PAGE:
The singing/dancing Angel sisters, Nancy (Dorothy Lamour), Bobby (Betty Hutton), Josie (Diana Lynn) and Patti (Mimi Chandler), aren't interested in performing together, and this plays havoc with the plans of Pop Angel (Raymond Walburn) to buy a soy bean farm. They do accept an offer of ten dollars to sing at a dubious night club on the edge of town where a band led by Happy Marshall (Fred MacMurray) is playing. Bobby takes the ten dollars and runs it up to $190 at the dice table. Happy hits on Nancy but she rebuffs him. He doesn't have the money to pay his band and borrows the gambling winnings from Bobby on the pretext that he will give her a job with his band. Bobby discovers the next day that Happy has hastily departed for New York. The girls follow to a night club where he is working and, after an audition, the manager is willing to give Happy a contract if the girls will sing with his band.
Mr. Skeffington (1944) as Perry Lanks
A flighty beauty marries a stockbroker for convenience and almost ruins both their lives.
Hot Rhythm (1944) as Jackson
Radio writers have big plans for a woman singer.
The Story of Dr. Wassell (1944) as Dr. Holmes' board member
A Navy doctor fights to help wounded sailors escape the Japanese during World War II.
Secret Command (1944) as Parrish
A surprise visit from his brother almost blows an undercover agent out of the water.
Ladies of Washington (1944) as Secretary
Laura (1944) as
A police detective falls in love with the woman whose murder he's investigating.
Government Girl (1944) as Lieutenant commander
An aviation engineer and a government secretary are thrown together by the war effort.
The Merry Monahans (1944) as Poker player
In Society (1944) as Sir Walter Raleigh
Two bumbling plumbers are hired by a socialite to fix a leak. A case of mistaken identity gets the pair an invitation to a fancy party and an entree into high society. As expected, things don't go too smoothly.
Henry Aldrich, Boy Scout (1944) as Scoring official
The Man in Half Moon Street (1944) as O'Hara, a plainclothesman
Shine on Harvest Moon (1944) as
Song-filled look behind the scenes of vaudeville, based on the lives of Nora Bayes and Jack Norworth.
Melody Parade (1943) as Adams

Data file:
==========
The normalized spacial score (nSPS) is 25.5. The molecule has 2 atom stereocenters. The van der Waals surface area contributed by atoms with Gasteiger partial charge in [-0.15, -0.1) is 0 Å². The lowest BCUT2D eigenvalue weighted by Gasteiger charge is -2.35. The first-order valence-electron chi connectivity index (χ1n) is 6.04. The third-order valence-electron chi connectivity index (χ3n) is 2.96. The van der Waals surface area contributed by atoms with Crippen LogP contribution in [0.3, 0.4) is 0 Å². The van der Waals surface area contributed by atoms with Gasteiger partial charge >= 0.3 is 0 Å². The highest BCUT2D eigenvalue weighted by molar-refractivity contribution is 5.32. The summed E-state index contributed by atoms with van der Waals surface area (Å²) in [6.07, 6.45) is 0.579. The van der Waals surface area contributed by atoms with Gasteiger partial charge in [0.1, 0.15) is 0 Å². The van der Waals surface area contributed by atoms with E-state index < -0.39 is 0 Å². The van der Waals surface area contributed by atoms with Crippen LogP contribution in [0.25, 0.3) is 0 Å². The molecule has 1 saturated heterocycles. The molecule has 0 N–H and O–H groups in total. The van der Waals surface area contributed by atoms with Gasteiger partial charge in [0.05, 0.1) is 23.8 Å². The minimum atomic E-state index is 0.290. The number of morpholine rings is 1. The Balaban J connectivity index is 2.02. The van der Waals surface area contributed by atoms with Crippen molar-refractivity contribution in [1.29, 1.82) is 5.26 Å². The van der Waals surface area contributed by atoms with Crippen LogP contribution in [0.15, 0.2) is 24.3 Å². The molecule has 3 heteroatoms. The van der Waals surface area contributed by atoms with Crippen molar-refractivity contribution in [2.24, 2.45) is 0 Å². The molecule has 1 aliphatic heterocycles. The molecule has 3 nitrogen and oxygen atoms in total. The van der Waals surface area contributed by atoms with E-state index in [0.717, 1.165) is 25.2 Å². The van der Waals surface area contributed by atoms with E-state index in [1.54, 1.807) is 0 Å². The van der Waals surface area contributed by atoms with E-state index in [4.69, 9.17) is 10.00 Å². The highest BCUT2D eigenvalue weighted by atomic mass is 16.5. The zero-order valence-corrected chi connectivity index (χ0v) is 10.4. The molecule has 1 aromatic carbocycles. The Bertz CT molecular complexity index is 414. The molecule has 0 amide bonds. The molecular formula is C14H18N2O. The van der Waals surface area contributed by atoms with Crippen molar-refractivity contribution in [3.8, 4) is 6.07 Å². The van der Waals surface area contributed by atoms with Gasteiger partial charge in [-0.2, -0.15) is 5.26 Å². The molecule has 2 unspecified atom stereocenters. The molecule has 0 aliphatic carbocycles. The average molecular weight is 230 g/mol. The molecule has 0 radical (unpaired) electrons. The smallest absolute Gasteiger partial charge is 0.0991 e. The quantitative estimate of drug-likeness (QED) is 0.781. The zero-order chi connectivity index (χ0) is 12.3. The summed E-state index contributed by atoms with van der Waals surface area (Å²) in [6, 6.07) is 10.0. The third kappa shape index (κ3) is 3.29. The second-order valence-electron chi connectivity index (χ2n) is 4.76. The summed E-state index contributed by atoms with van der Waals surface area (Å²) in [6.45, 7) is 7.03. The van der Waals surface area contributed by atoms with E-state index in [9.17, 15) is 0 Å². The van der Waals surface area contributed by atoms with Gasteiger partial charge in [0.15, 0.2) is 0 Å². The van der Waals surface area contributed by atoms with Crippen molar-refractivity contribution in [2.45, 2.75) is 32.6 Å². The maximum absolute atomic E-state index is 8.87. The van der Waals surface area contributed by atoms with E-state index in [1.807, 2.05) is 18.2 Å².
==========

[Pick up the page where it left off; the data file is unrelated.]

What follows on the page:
Entertainers struggle to save a failing nightclub.
She Has What It Takes (1943) as Photographer
An aspiring actress pretends to be a beloved stage star''''s daughter.
Dixie Dugan (1943) as
The Iron Major (1943) as
In this true story, Frank Cavanaugh proves himself as a football coach and a World War I hero.
Let's Face It (1943) as Headwaiter
Sweet Rosie O'Grady (1943) as Photographer
When a reporter exposes her past in burlesque, a musical theatre star sets out for revenge.
Dixie (1943) as Fireman
A young songwriter leaves his Kentucky home to try to make it in New Orleans. Eventually he winds up in New York, where he sells his songs to a music publisher, but refuses to sell his most treasured composition: "Dixie." The film is based on the life of Daniel Decatur Emmett, who wrote the classic song "Dixie."
Hers to Hold (1943) as Photographer
The Mystery of the 13th Guest (1943) as Barksdale
An heiress experiences a variety of strange goings on when she goes to collect her inheritance.
The Texas Kid (1943) as Atwood
Marshals Nevada and Sandy are after Scully and his gang who have been robbing stage-coaches. The Texas Kid is part of the gang and Sandy thinks he is bad but Nevada knows him and thinks he may be good.
Over My Dead Body (1943) as Court clerk
The problem with the mystery stories concocted by Jason Cord (Milton Berle) is that he can never figure out who's guilty. Stuck, as usual, he takes his latest unfinished "who-dunit" to the office of his wife, Patricia Cord (Mary Beth Hughes), whose boss, Brennan (Reginald Denny), doesn't know she is married. Hidden in a closet, Jason overhears Brennan and his partners discussing a situation which exactly parallels his new story. He steps out when the discussion reaches the point of his story's current progress and, seeing a chance of finding an ending to his story, offers to make a suicide look like a murder. He soon finds himself the central figure in a front-page murder trial before he proves the supposed suicide to have been an actual murder - committed by one of the victim's partners.
A Stranger in Town (1943) as Reporter
A Supreme Court justice on vacation takes on crooked small-town politicians.
The Pride of the Yankees (1943) as Photographer
Baseball legend Lou Gehrig faces a crippling disease at the height of his success.